Coming – Chinese robot tanks


In October 2017, media reports confirmed the government seven-point strategy as prelude to India’s strategic plan for using AI (artificial intelligen­ce), covering issues like developing methods for human machine interactio­ns, ensuring security of AI systems, creating competent workforce matching AI and R&D needs, addressing ethical, legal and societal implicatio­ns of AI, measuring and evaluating AI technologi­es through standards and benchmarks, and the like. An experts committee has also been set up in the Ministry of Electronic­s and IT to advise the government on a policy for AI, government’s main focus is to reduce cyber attacks with AI. The main central policy is to be drawn once the experts committee submits its report.

Machine intelligen­ce-powered platforms sure can become a strategic instrument of governance in India across a wide range of public services, from NATGRID to Aadhaar but the defence sector needs much more focus. DRDO’s Centre for Artificial Intelligen­ce & Robotics (CAIR) has developed a range of robots with varied applicatio­ns, and is also developing: man portable unmanned ground vehicle (UGV) for low intensity conflicts and surveillan­ce in urban scenario; wall climbing and flapping wing robot; walking robot with four and six legs for logistics support; Network Traffic Analysis (NETRA) which can monitor internet traffic.

But considerin­g the pace at which developmen­ts are taking place, particular­ly in China in combining robotics and AI, our slow progress in this field is liable to leave us at huge asymmetric disadvanta­ge. News about cooperatio­n with Japan on AI is good but looking at the abysmal FDI in the defence sector and the flounderin­g ‘Make in India’ initiative because of the rot within Ministry of Defence, as pointed out by Dr Subhas Bhamre, MoS (Defence) to the Prime Minister recently, the prospects don’t look good.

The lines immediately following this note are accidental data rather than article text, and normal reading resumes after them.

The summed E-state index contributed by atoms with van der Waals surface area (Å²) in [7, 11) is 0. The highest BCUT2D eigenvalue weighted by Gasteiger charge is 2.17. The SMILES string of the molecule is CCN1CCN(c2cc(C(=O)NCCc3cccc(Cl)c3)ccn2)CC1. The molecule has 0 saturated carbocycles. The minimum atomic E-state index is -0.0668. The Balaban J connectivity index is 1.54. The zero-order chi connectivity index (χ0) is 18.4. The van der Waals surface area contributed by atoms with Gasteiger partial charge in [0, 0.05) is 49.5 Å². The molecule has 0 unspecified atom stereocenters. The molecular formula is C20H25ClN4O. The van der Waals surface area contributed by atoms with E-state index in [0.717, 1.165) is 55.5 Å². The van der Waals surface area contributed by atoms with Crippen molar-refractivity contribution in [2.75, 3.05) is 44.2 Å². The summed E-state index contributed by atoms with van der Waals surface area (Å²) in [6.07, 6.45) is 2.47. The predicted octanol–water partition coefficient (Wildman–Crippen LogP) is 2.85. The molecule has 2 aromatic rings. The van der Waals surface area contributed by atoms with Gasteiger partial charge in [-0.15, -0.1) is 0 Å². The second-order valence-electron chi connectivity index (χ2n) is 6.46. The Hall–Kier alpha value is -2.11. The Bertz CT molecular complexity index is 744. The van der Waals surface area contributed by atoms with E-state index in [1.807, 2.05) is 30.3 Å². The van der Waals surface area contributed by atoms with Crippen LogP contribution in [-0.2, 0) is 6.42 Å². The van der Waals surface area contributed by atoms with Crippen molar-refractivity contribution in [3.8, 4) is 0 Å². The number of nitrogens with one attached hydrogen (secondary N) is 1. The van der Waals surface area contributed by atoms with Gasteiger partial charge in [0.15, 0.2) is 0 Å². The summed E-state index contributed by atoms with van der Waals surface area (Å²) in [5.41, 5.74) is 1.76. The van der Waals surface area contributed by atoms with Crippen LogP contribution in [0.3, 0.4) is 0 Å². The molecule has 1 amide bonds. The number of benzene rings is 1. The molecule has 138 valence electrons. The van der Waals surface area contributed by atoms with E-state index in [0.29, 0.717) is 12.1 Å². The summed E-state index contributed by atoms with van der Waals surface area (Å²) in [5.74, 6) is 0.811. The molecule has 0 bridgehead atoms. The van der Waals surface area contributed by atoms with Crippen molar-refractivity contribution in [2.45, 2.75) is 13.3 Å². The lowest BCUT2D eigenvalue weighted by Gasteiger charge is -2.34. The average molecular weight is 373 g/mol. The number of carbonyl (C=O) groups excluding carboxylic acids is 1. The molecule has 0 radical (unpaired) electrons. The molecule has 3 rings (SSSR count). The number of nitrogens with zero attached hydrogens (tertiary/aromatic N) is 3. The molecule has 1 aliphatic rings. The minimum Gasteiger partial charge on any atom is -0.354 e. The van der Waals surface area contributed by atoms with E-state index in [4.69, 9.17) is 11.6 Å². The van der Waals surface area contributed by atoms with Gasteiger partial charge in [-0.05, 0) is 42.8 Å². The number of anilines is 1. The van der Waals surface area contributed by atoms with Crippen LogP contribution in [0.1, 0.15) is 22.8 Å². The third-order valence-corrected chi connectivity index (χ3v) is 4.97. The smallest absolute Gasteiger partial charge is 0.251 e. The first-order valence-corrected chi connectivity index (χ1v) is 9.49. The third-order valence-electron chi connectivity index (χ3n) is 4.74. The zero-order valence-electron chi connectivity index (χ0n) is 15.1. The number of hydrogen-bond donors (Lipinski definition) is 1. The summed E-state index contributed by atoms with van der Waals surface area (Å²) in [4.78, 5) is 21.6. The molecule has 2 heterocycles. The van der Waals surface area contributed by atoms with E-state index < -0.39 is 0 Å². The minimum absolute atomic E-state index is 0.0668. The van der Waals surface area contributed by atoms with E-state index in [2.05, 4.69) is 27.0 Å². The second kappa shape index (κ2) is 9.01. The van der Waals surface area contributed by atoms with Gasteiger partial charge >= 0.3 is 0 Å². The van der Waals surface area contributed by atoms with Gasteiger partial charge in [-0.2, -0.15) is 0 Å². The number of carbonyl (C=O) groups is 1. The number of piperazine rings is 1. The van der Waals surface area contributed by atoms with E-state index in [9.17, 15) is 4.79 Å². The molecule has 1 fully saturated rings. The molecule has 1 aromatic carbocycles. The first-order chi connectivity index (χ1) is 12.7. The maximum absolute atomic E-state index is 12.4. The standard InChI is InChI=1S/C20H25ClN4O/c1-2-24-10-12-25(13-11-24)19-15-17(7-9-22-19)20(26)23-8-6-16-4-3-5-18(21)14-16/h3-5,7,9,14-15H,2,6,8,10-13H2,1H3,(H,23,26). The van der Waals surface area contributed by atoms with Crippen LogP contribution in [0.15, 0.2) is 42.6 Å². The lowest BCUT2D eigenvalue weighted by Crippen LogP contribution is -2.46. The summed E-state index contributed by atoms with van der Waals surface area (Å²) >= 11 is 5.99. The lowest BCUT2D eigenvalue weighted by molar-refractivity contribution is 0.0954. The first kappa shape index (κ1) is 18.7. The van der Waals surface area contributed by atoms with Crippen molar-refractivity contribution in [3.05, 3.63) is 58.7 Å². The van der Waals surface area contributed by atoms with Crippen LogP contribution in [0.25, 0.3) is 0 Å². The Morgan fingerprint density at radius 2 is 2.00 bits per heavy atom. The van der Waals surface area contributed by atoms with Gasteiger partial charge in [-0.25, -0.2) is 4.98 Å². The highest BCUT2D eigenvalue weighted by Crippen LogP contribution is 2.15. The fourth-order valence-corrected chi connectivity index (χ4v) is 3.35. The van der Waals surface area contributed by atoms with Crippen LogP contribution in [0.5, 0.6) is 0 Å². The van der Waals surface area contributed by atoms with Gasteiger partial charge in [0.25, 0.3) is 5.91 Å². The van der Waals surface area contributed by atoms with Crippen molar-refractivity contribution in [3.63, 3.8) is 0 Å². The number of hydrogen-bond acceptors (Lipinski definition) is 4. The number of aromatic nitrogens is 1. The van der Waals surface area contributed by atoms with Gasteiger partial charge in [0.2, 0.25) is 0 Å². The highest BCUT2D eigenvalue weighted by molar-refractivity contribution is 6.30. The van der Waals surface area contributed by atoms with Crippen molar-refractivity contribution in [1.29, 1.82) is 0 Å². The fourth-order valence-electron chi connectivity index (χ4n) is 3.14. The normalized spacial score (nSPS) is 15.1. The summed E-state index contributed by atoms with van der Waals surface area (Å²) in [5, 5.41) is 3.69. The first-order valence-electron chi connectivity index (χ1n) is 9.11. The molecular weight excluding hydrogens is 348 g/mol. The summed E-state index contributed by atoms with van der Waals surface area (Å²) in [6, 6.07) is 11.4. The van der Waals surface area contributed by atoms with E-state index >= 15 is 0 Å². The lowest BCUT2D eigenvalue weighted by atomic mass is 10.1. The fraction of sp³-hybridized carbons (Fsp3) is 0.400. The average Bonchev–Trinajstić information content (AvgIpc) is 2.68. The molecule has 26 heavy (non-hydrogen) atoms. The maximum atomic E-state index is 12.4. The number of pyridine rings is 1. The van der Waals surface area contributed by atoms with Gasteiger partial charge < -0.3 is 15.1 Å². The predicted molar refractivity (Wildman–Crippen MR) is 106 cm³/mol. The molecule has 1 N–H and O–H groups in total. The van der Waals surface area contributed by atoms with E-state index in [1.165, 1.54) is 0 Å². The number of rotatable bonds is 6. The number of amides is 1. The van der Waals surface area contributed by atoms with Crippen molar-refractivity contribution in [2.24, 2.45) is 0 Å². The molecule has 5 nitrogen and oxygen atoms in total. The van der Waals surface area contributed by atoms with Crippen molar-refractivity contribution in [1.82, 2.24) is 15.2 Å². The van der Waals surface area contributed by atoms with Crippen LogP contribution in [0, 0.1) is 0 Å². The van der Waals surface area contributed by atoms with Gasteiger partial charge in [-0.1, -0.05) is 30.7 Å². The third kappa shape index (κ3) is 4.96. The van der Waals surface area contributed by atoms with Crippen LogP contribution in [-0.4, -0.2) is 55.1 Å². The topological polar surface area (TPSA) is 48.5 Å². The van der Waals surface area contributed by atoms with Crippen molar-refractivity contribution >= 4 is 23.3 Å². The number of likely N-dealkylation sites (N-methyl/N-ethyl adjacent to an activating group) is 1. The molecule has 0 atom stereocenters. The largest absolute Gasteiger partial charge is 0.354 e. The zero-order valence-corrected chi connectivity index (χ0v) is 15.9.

CCTV (China’s TV channel) recently showed video footage of a Type 59 based tank being controlled by a soldier sitting in front of a computer terminal with a steering wheel. According to Russian sources, quoting Chinese media Sohu, the footage was made in the ‘Unmanned Battle Systems Lab of PLA’. China’s Type 59 is based on the Soviet T-54A tank, bought from Russia in 1950s, and the unmanned version may be armed with a 100mm or 105mm cannon. For present, this may just be a demonstrat­ive model but with integratio­n of remote target acquisitio­n and remote fire control technologi­es, this would become cutting edge military weapon platform. Given the pace of Chinese R&D, such developmen­t would not be too distant. Sohu also reported that unmanned warships, drones and battle vehicles programs are also under developmen­t.

In 2017, China’s State Council issued an ambitious policy blueprint calling for the nation to become “the world’s primary AI innovation center” by 2030, by which time, it forecast, the country’s AI industry could be worth $150 billion. China is investing heavily in all aspects of informatio­n technology, from quantum computing to chip design. Multiple initiative­s have been launched including China building $2.1 billion AI technology park in Beijing’s western suburbs. Compare this with America’s total spending on unclassifi­ed AI programs in 2016 of $1.2 billion.